The occupation government, furthermore, drags the war on and piles up more debt that should have been realistically allocated for businesses and toward the financial recovery of Israelis. The drafting of 300,000 reservists impacted several crucial economic sectors, including the tech industry, commerce, and tourism, among others. 

“Israel” is expected to conduct a near-record bond issuance this year. While a significant portion of this issuance will likely occur in the shekel market, foreign borrowing is anticipated to surpass $10 billion.

On Tuesday, Bloomberg reported that “Israel” sold its first international bonds in the stock market to increase funds for its genocidal campaign in Gaza.

Post-October 7 financial adjustments 

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As the economy drowns in the aftermath of the war, salaries have also drastically shifted. Zainab and Manar both gave statistics on the reality of wages for Palestinian laborers working with and under the Palestinian Authority. In 2021, while the West Bank suffered severe economic blows, workers were getting almost 80-85% of their salaries. After October 7, the percentage dropped to 60-65%, with workers receiving their salaries every 40 days to every two months. 

Ziad Al-Hamouri, the director of the Social and Economic Rights Center in occupied al-Quds confirmed this reality and added that up to 170,000 Palestinian workers have been hit by these measures.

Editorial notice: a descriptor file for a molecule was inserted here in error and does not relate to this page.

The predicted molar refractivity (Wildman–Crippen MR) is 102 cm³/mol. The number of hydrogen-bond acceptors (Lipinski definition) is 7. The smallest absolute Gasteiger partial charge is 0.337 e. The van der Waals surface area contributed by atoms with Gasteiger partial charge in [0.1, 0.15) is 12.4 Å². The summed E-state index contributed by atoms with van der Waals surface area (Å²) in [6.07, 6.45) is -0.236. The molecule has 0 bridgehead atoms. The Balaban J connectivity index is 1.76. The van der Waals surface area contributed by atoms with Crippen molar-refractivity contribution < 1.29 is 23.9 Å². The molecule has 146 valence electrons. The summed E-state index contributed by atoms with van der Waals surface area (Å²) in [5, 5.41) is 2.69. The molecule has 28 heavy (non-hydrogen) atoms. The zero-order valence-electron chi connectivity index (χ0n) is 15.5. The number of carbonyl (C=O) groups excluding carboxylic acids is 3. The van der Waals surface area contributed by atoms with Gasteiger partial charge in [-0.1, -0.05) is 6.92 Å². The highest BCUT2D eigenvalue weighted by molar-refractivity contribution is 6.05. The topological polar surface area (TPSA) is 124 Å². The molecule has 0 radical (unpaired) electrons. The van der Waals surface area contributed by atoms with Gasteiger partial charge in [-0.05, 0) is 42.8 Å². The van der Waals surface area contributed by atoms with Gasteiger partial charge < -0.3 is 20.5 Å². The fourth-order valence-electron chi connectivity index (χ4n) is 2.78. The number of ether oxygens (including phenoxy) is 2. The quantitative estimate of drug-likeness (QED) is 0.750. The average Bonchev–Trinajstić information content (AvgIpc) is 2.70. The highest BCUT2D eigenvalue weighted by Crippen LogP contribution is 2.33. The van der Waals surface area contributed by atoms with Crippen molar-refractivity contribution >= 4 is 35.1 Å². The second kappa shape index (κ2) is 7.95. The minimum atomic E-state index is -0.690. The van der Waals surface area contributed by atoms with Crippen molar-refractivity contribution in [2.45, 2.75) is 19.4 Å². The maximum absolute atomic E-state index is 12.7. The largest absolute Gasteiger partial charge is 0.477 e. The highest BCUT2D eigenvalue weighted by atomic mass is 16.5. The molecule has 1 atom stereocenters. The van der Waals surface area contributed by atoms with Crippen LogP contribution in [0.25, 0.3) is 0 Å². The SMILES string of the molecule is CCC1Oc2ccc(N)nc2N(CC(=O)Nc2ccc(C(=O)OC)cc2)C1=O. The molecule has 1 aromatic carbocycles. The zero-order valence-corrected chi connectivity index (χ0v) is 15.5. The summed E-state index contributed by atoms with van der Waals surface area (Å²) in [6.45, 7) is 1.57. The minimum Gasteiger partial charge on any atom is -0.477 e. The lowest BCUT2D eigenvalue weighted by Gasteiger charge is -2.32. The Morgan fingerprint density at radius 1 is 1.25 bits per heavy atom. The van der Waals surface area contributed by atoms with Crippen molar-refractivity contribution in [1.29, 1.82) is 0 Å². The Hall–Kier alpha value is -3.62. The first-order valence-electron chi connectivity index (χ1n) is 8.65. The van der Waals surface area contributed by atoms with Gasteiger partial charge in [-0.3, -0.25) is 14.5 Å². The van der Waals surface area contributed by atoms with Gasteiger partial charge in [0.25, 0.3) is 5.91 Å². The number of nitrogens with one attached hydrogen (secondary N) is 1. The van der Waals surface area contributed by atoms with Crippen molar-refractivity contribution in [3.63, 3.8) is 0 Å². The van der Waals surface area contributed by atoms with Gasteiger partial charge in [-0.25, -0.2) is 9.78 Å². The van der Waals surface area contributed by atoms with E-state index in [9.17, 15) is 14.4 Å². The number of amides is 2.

The Palestinian Authority also cannot realistically implement a national plan that guarantees the financial security of Palestinians because “Israel” has been confiscating its tax funds that are allocated by international governments. The occupation initially collects the clearance funds and then directs them to the PA. This is masked as a tactic that “Israel” alleges is meant to prevent Gaza from receiving funds, but in reality, it is a mechanism that ensures the occupation’s domination over Palestinian public finances. 

The Israeli Broadcasting Corporation reported that the cabinet agreed to transfer these funds to the Palestinian Authority via a third country, namely Norway, despite the exclusive opposition of Police Minister Itamar Ben-Gvir.

Additionally, the Israeli cabinet discussed deducting the salaries of employees of the Palestinian Authority in Gaza, under the pretext of the war on the sector, from the clearance funds.

Manar shared the story of a former Palestinian school teacher who expressed how he could not spare one shekel (0.28 cents) as allowance for his son’s transportation to school. 

It is also worth noting that when workers were laid off en masse, they were also paid their dues en masse. This means their salaries were not forwarded every month, obstructing monthly income that regulates expenditure based on needs and with the emergence of new crises [i.e. sudden arrests, murder, displacement, etc.]. In turn, financial regulation to adapt to new circumstances is rendered almost impossible.

An interviewee traced this to “Israel’s” recognition of its power over the Palestinian economy and its enforcement of hard and soft war tactics that establish a severely repressed economic reality. It cannot be resolved by granting work permits to Palestinians unless they are completely independent of the Resistance [this includes political and moral support]. The interviewee noted this as a means for the occupation to distance the Palestinian community from the Resistance and occupy it with basic survival needs. 

“Israel”, on the other hand, has been trying to maintain a certain stability when it comes to settler welfare. Through mass imports from Turkey, the occupation attempted to revitalize its economy. However, as it relies highly on imports that have been jeopardized by the Yemeni Resistance’s defensive action in the Red Sea, it has taken a significant plunge affecting settler wages.